Waldhotel launches COVID bounce back programme
The Waldhotel is a revolutionary medical wellness centre offering physical and mental well-being through a ‘Healthy by Nature’ concept.
28 April 2021
The primary source of blue light comes from the sun and also is admitted from artificial light sources. There has been much discussion on the effects on our skin from extended use of our laptops and screens but 2020 was the year that it was proven that blue light from the sun need to be addressed as a serious health concern.
A scientific paper published by Professor March Birch-Machin from Newcastle University found that the skin cells reacted far over and beyond when exposed to UV and Blue Light together. We all know the effects of UV and UVA and we wear SPF to protect our skin but we knew little about the effects of blue light.These studies proved that Blue light penetrates more deeply into the skin and the combined effect of UV and Blue Light created extra damage to the lower levels, deeper into the dermis layers of the skin. The study was both eye opening and will change the way we look at sun care in the future.
Studies are currently being conducted in terms of skin damage created from excessive use of our digital devices and so far it is proven that although the dosage is much less, our skin is reacting in sensitivity and in generating pigmentation.
We use sun creams containing SPF to help protect against skin damage, but these do not protect against HEV blue light from the sun or our digital devices. Prolonged and excessive exposure to both UV and Blue Light radiations cause premature aging of the skin by inducing oxidative stress and toxic effects and increasing free radicals that cause cell damage. This cumulates in visible skin aging such as hyperpigmentation and dullness in skin tone, while the degradation of collagen can result in fine lines, wrinkles and enlarged pores.
Antioxidants are the key to supporting and protecting our skin from the effects of blue light.
While the effects of blue light are enhanced by UV radiation, even smothering ourselves with SPF to weaken its effects on our dermis cannot guarantee that damage being reduced, so supporting the skin with a clinically proven product range, such as Digital Defence, is the key to protection.
The range is divided into two areas. We have two preparation products, a cleanser and mask that help to prepare the skin for the for the use of the serum, eye cream and moisturiser. If your skin is not prepared properly, the product won’t work to their full potential. You do wash off both the cleanser and mask, so these products won’t protect your skin fully from blue light. But when layered together, the serum, eye cream and moisturiser create the best barrier for skin protection.
Personally, if I were to choose one product it would be the Digital Defence Day & Night Protection Serum, followed closely by the Day & Night Dual Action eye cream. The serum has a super light texture and really hydrates the skin and the eye area is one of the first to show signs of ageing and so concentrating here is quite key. But of course. All are designed for a reason and create a full regime.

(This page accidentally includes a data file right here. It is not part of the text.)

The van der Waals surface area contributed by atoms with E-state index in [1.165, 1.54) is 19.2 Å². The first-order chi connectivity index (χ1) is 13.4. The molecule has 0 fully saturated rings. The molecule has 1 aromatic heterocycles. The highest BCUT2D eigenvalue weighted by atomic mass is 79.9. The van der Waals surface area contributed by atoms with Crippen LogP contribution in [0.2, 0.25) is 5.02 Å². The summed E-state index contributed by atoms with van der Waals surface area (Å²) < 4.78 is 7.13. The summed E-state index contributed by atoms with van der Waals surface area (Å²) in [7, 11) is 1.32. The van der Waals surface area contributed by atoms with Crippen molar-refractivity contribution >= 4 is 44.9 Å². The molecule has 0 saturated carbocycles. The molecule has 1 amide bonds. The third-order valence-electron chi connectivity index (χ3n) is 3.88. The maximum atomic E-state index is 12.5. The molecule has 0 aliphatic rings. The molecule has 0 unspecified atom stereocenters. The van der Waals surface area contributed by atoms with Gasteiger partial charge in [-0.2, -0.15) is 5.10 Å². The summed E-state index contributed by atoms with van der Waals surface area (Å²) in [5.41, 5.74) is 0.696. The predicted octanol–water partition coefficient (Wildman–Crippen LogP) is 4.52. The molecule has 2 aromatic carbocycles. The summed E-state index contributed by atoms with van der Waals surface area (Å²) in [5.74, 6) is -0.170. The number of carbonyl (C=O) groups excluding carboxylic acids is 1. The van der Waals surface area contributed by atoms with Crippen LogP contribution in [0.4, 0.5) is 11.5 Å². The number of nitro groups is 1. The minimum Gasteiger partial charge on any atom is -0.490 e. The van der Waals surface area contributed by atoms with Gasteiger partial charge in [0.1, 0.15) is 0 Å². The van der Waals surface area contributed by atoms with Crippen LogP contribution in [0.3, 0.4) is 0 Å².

The idea to create Digital Defence came from the realization that nowadays, many people spend a lot of time in front of a screen or are subjected to LED lights. It is now established that the LEDs give off a powerful blue light with high intensity (between 400 and 500 nm) and that the effect on the skin and on eyes has been noted from university research in various countries. As for the eyes, our body is able to shield the blue radiation thanks to a component that it absorbs during nourishment which is Lutein and concentrates it in the retina of the eyes. This does not happen on the skin which is therefore exposed to an increase in the appearance of spots and an increase in the attack of free radicals equal to 50% more.
During the research approach, we considered many factors and noticed that we had to act in synergy with several elements, because many antioxidants had a limited effect on the visible blue radiation. Hence the discovery that the carotene fraction of some plants (orange fraction) canceled the passage of blue rays to the skin.
Then we isolated various extracts and plants with a good content of carotenoids and tested, first individually, then in synergy with other plants with higher filtering power the blue radiation fraction.
We trialed and tested around sixty different antioxidants, and from these we have selected the four fundamentals that have a complementary effect with each other.
These key antioxidants in the Digitect™ Complex are:
Verbascum petals: they reflect and filter the light, decreasing the energy of the wavelength and therefore weakening the effect on the skin because it reduces its absorption up to the hypodermis, brightening the skin.
Lycopene: it absorbs blue radiation especially on the fraction between 400 and 500 nm (blue light penetrates deeply into the skin).
Xanthrophyll (and lutein): it absorbs the light radiation and cancels its effect on the skin already present in the eyes which helps to preserve the damage from light sources.
Knotgrass: it absorbs light radiation and infrared rays that is up to 780 nm and it protects the dermal fibers from depolymerization caused by light rays.
Gamma oryzanol from Rice Oil: it has a filtering effect on blue rays, also it helps the synergy and absorption of Lycopene and Xanthophyll